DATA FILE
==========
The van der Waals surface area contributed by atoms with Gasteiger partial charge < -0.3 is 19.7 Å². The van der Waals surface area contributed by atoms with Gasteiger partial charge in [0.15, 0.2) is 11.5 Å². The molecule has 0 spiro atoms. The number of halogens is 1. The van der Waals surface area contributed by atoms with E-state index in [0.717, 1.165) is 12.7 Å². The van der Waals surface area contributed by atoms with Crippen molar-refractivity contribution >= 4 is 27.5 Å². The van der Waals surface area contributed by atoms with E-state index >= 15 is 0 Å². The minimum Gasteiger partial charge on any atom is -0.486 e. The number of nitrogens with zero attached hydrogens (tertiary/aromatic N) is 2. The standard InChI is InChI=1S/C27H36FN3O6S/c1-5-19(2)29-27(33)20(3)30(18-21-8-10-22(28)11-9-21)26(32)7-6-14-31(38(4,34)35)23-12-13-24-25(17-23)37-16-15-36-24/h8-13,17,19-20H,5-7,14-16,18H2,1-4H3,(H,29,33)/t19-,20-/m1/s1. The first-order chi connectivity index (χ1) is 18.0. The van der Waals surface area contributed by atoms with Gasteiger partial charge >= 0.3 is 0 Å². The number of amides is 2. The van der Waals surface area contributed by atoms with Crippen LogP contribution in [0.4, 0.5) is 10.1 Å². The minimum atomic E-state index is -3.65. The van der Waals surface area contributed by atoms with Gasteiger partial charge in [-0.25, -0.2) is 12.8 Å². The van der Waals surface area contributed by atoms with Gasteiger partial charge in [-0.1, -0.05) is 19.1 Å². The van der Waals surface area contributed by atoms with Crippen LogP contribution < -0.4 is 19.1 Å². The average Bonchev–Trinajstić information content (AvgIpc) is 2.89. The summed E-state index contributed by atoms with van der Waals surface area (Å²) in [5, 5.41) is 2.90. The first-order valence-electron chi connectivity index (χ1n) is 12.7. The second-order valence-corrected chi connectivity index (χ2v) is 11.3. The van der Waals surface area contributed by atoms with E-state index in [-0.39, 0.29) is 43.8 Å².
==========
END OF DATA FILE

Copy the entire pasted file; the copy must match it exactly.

The van der Waals surface area contributed by atoms with Gasteiger partial charge < -0.3 is 19.7 Å². The van der Waals surface area contributed by atoms with Gasteiger partial charge in [0.15, 0.2) is 11.5 Å². The molecule has 0 spiro atoms. The number of halogens is 1. The van der Waals surface area contributed by atoms with E-state index in [0.717, 1.165) is 12.7 Å². The van der Waals surface area contributed by atoms with Crippen molar-refractivity contribution >= 4 is 27.5 Å². The van der Waals surface area contributed by atoms with E-state index >= 15 is 0 Å². The minimum Gasteiger partial charge on any atom is -0.486 e. The number of nitrogens with zero attached hydrogens (tertiary/aromatic N) is 2. The standard InChI is InChI=1S/C27H36FN3O6S/c1-5-19(2)29-27(33)20(3)30(18-21-8-10-22(28)11-9-21)26(32)7-6-14-31(38(4,34)35)23-12-13-24-25(17-23)37-16-15-36-24/h8-13,17,19-20H,5-7,14-16,18H2,1-4H3,(H,29,33)/t19-,20-/m1/s1. The first-order chi connectivity index (χ1) is 18.0. The van der Waals surface area contributed by atoms with Gasteiger partial charge >= 0.3 is 0 Å². The number of amides is 2. The van der Waals surface area contributed by atoms with Crippen LogP contribution in [0.4, 0.5) is 10.1 Å². The minimum atomic E-state index is -3.65. The van der Waals surface area contributed by atoms with Gasteiger partial charge in [-0.25, -0.2) is 12.8 Å². The van der Waals surface area contributed by atoms with Gasteiger partial charge in [-0.1, -0.05) is 19.1 Å². The van der Waals surface area contributed by atoms with Crippen LogP contribution < -0.4 is 19.1 Å². The average Bonchev–Trinajstić information content (AvgIpc) is 2.89. The summed E-state index contributed by atoms with van der Waals surface area (Å²) in [5, 5.41) is 2.90. The first-order valence-electron chi connectivity index (χ1n) is 12.7. The second-order valence-corrected chi connectivity index (χ2v) is 11.3. The van der Waals surface area contributed by atoms with E-state index in [-0.39, 0.29) is 43.8 Å².